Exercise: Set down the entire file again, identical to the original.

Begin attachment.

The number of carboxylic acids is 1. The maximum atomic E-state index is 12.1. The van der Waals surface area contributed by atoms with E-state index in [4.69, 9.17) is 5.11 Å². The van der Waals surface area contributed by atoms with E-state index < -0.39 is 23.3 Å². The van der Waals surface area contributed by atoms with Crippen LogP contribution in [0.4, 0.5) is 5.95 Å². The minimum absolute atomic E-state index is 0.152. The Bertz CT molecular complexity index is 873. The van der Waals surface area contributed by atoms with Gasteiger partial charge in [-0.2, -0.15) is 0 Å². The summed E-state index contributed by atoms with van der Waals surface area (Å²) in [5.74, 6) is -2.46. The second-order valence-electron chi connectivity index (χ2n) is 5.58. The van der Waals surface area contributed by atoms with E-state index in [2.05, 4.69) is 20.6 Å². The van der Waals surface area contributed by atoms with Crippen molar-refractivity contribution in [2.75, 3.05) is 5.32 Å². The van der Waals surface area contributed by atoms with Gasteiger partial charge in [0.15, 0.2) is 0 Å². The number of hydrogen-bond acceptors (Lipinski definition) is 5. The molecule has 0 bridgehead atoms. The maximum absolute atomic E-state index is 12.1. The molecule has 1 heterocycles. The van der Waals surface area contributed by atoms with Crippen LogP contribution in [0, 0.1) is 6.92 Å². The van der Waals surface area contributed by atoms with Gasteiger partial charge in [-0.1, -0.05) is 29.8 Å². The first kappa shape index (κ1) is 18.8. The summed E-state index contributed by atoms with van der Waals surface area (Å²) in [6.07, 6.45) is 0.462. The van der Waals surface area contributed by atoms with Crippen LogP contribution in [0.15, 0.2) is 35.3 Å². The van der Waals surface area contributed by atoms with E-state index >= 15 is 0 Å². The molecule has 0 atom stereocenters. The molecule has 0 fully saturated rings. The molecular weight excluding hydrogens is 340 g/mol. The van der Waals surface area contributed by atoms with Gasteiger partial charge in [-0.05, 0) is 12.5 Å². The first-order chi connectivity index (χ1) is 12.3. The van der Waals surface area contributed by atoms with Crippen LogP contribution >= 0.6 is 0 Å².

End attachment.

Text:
The number of carboxylic acids is 1. The maximum atomic E-state index is 12.1. The van der Waals surface area contributed by atoms with E-state index in [4.69, 9.17) is 5.11 Å². The van der Waals surface area contributed by atoms with E-state index < -0.39 is 23.3 Å². The van der Waals surface area contributed by atoms with Crippen LogP contribution in [0.4, 0.5) is 5.95 Å². The minimum absolute atomic E-state index is 0.152. The Bertz CT molecular complexity index is 873. The van der Waals surface area contributed by atoms with Gasteiger partial charge in [-0.2, -0.15) is 0 Å². The summed E-state index contributed by atoms with van der Waals surface area (Å²) in [5.74, 6) is -2.46. The second-order valence-electron chi connectivity index (χ2n) is 5.58. The van der Waals surface area contributed by atoms with E-state index in [2.05, 4.69) is 20.6 Å². The van der Waals surface area contributed by atoms with Crippen molar-refractivity contribution in [2.75, 3.05) is 5.32 Å². The van der Waals surface area contributed by atoms with Gasteiger partial charge in [0.15, 0.2) is 0 Å². The number of hydrogen-bond acceptors (Lipinski definition) is 5. The molecule has 0 bridgehead atoms. The maximum absolute atomic E-state index is 12.1. The molecule has 1 heterocycles. The van der Waals surface area contributed by atoms with Crippen LogP contribution in [0, 0.1) is 6.92 Å². The van der Waals surface area contributed by atoms with Gasteiger partial charge in [-0.1, -0.05) is 29.8 Å². The first kappa shape index (κ1) is 18.8. The summed E-state index contributed by atoms with van der Waals surface area (Å²) in [6.07, 6.45) is 0.462. The van der Waals surface area contributed by atoms with Crippen LogP contribution in [0.15, 0.2) is 35.3 Å². The van der Waals surface area contributed by atoms with E-state index >= 15 is 0 Å². The molecule has 0 atom stereocenters. The molecule has 0 fully saturated rings. The molecular weight excluding hydrogens is 340 g/mol. The van der Waals surface area contributed by atoms with Gasteiger partial charge in [-0.05, 0) is 12.5 Å². The first-order chi connectivity index (χ1) is 12.3. The van der Waals surface area contributed by atoms with Crippen LogP contribution >= 0.6 is 0 Å².